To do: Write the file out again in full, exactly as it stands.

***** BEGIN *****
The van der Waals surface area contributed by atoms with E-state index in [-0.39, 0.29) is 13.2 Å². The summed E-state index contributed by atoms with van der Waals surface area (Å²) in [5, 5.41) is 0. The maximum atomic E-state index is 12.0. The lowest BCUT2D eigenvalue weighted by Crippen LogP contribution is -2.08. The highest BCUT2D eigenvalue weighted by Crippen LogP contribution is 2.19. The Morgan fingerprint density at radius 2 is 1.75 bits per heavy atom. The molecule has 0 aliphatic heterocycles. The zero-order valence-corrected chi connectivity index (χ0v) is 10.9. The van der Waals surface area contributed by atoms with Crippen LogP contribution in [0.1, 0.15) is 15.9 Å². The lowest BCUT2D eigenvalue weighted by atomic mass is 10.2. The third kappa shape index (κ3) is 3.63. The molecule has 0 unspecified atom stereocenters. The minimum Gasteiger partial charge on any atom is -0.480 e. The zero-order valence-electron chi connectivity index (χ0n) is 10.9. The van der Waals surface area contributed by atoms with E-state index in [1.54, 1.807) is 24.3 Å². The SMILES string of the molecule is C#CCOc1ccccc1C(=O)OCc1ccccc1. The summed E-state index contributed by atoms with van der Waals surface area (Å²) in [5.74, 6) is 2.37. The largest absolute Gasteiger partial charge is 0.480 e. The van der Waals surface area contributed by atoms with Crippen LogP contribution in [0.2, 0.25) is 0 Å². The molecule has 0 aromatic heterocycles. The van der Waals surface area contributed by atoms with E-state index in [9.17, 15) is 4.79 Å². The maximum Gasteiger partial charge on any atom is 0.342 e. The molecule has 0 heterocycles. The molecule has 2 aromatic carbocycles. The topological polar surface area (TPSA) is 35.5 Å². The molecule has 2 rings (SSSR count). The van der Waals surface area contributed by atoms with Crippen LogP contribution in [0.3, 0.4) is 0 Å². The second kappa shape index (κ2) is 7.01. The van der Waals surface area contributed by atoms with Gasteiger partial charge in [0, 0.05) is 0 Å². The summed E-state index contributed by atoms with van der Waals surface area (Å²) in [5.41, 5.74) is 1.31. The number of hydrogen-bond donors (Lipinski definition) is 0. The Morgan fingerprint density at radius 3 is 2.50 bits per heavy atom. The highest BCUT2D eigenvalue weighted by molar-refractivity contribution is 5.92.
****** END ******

The van der Waals surface area contributed by atoms with E-state index in [-0.39, 0.29) is 13.2 Å². The summed E-state index contributed by atoms with van der Waals surface area (Å²) in [5, 5.41) is 0. The maximum atomic E-state index is 12.0. The lowest BCUT2D eigenvalue weighted by Crippen LogP contribution is -2.08. The highest BCUT2D eigenvalue weighted by Crippen LogP contribution is 2.19. The Morgan fingerprint density at radius 2 is 1.75 bits per heavy atom. The molecule has 0 aliphatic heterocycles. The zero-order valence-corrected chi connectivity index (χ0v) is 10.9. The van der Waals surface area contributed by atoms with Crippen LogP contribution in [0.1, 0.15) is 15.9 Å². The lowest BCUT2D eigenvalue weighted by atomic mass is 10.2. The third kappa shape index (κ3) is 3.63. The molecule has 0 unspecified atom stereocenters. The minimum Gasteiger partial charge on any atom is -0.480 e. The zero-order valence-electron chi connectivity index (χ0n) is 10.9. The van der Waals surface area contributed by atoms with E-state index in [1.54, 1.807) is 24.3 Å². The SMILES string of the molecule is C#CCOc1ccccc1C(=O)OCc1ccccc1. The summed E-state index contributed by atoms with van der Waals surface area (Å²) in [5.74, 6) is 2.37. The largest absolute Gasteiger partial charge is 0.480 e. The van der Waals surface area contributed by atoms with Crippen LogP contribution in [0.2, 0.25) is 0 Å². The molecule has 0 aromatic heterocycles. The van der Waals surface area contributed by atoms with E-state index in [9.17, 15) is 4.79 Å². The maximum Gasteiger partial charge on any atom is 0.342 e. The molecule has 0 heterocycles. The molecule has 2 aromatic carbocycles. The topological polar surface area (TPSA) is 35.5 Å². The molecule has 2 rings (SSSR count). The van der Waals surface area contributed by atoms with Crippen LogP contribution in [0.3, 0.4) is 0 Å². The second kappa shape index (κ2) is 7.01. The van der Waals surface area contributed by atoms with Gasteiger partial charge in [0, 0.05) is 0 Å². The summed E-state index contributed by atoms with van der Waals surface area (Å²) in [5.41, 5.74) is 1.31. The number of hydrogen-bond donors (Lipinski definition) is 0. The Morgan fingerprint density at radius 3 is 2.50 bits per heavy atom. The highest BCUT2D eigenvalue weighted by molar-refractivity contribution is 5.92.